I would like to understand the difference between physical and logical reads/writes in a database.

  • When (which threshold) should I be worried about them?
  • Is this post an accurate description? (Even in that case, I am still a bit unclear as to what can be considered high reads or writes).

I am doing level 2 support and the drive where our production database resides is experiencing severe performance problems:

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I ran 2 of Glenn Berry's diagnostic information queries to view the top 10 stored procedures in terms of total logical writes and average I/O and got the following back:

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My task is to identify the stored procedures that may be causing the low %idle time so our product team can review the code.

  • @mustaccio It's disk idle time what they care about, which indicates high disk utilization. When that happens, they usually report issues with their main MES platform with end users not being able to use it at all.
    – gacanepa
    Jan 25, 2019 at 23:35
  • Obviously, I have no idea what "main MES platform" is. It sounds like they configured their storage such that the database shares physical volumes and/or I/O paths with that "main MES platform" and now suffer from it. This isn't something that can be solved by random people on the internet, I'm afraid.
    – mustaccio
    Jan 26, 2019 at 1:28
  • @mustaccio MES stands for Manufacturing Execution System. Databases are on dedicated partitions, as does the actual MES application. When the disk activity is unusually high on the partitions where the databases reside, the application becomes unresponsive (or very slow at best) because it can't read from the database properly.
    – gacanepa
    Jan 26, 2019 at 4:31

2 Answers 2


In short, I would like to understand the difference between physical and logical reads/writes in a database

A very terse explanation of the difference between logical and physical reads can be seen in the Microsoft documentation for the diagnostic command SET STATISTICS IO here:

  • logical reads - Number of pages read from the data cache.
  • physical reads - Number of pages read from disk.

Note that when it says "data cache" there it means RAM.

I've never heard of anyone talk about logical writes so I can't speak to that one. If that just means writes, then it's talking about inserts, updates, and deletes.

Regarding this:

My task is to identify the stored procedures that may be causing the low %idle time so our product team can review the code.

Looking at the graph in your question, I do see the period of high disk utilization ("low idle time"). If you can identify what procedures are running during that time (for instance, by logging sp_whoisactive to a table), then you can try to tune those specific queries (or post questions on this site with sufficient detail to get some help).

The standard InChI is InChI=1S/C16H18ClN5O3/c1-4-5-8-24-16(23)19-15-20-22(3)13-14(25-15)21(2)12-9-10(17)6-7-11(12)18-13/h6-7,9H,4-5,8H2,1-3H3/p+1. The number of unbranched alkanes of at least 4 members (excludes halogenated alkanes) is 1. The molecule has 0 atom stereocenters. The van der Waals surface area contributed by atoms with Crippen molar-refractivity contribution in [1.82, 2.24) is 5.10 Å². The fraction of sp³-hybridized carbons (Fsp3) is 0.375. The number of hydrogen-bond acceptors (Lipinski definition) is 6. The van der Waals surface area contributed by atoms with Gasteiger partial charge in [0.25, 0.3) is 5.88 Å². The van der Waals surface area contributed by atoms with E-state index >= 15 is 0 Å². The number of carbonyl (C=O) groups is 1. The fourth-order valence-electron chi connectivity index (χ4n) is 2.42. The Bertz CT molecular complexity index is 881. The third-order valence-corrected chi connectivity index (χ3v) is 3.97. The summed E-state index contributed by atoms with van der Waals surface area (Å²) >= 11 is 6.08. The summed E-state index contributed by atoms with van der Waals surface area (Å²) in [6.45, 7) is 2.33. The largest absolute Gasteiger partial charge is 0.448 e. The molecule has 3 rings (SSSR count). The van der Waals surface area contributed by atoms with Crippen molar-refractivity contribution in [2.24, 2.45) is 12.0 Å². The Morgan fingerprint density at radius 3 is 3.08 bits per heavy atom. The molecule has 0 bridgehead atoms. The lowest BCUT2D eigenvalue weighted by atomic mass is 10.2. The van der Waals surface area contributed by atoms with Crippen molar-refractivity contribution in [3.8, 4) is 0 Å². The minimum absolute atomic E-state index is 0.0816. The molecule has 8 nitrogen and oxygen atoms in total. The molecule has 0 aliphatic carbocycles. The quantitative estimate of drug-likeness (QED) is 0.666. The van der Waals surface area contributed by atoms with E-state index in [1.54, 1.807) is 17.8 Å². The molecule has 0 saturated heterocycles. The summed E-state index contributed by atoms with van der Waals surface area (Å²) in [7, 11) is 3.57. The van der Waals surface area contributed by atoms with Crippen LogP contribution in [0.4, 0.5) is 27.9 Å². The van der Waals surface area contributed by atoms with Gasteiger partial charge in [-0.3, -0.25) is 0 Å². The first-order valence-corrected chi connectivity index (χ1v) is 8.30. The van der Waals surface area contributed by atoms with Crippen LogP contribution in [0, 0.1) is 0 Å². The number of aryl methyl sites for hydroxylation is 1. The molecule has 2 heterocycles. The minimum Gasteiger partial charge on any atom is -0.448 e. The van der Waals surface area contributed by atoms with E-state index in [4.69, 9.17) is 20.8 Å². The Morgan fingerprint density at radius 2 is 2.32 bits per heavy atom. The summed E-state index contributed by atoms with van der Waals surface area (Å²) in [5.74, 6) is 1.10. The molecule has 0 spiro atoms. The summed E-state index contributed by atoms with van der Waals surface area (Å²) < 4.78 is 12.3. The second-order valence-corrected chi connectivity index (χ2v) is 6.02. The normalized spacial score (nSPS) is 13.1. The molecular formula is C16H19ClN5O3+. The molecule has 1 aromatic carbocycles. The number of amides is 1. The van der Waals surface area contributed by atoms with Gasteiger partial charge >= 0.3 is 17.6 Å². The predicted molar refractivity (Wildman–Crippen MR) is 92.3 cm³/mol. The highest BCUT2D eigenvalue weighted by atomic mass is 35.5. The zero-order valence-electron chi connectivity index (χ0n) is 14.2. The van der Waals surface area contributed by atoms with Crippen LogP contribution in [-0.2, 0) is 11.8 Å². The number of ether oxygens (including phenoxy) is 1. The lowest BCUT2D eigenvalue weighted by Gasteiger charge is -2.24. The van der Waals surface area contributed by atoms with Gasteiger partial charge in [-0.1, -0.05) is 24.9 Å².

• 2
    Logical writes can be examine using sys.dm_exec_query_stats Jul 3, 2021 at 8:09

As a DBA's stand point we don't need to worry about logical read; it's our most desired thing. While physical read is where we can have the most PTO.

Logical read is getting a data from Cache or Buffer cache of the database system, and cache simply means RAM. Whenever we requests a particular block of data first it check Buffer cache and if it there you got a Cache hit else you have a problem called Cache miss.

But don't worry we have another layer of cache that handled by OS. While the buffer cache is exclusively for database , OS cache is not. OS cache may have different blocks of data accessed by different apps. For a dedicated DB system OS cache also probably full of database table data.So if buffer cache is miss it check OS cache. If the block of data not there in OS cache also got the real problem of disk access. Now that's a physical read. Now when you got physical read you got slow query also.

For an optimal DB you need to have a cache hit ratio of 95-99%, for our Postgres DB we have 97%.For SQL server can use this DMV to check sys.dm_os_performance_counters. Most of the time a physical read happen when there is a Sequential Scan in the table. If that's case you need to review table indexes and executions plan. For bigger tables even if you have index but you query almost all still cannot use an index, triggers a sequential scan in disk.

You can find the slowest running query in the procedure just by running the procedure itself and checking in parallel if there is any query taking too much time. Mostly queries taking too much time might be related to disk access because disk is too slow compared to memory right?

For your case maybe can make use of perfmon utility in OS to get disk related stats. Can check here https://www.brentozar.com/archive/2006/12/dba-101-using-perfmon-for-sql-performance-tuning/

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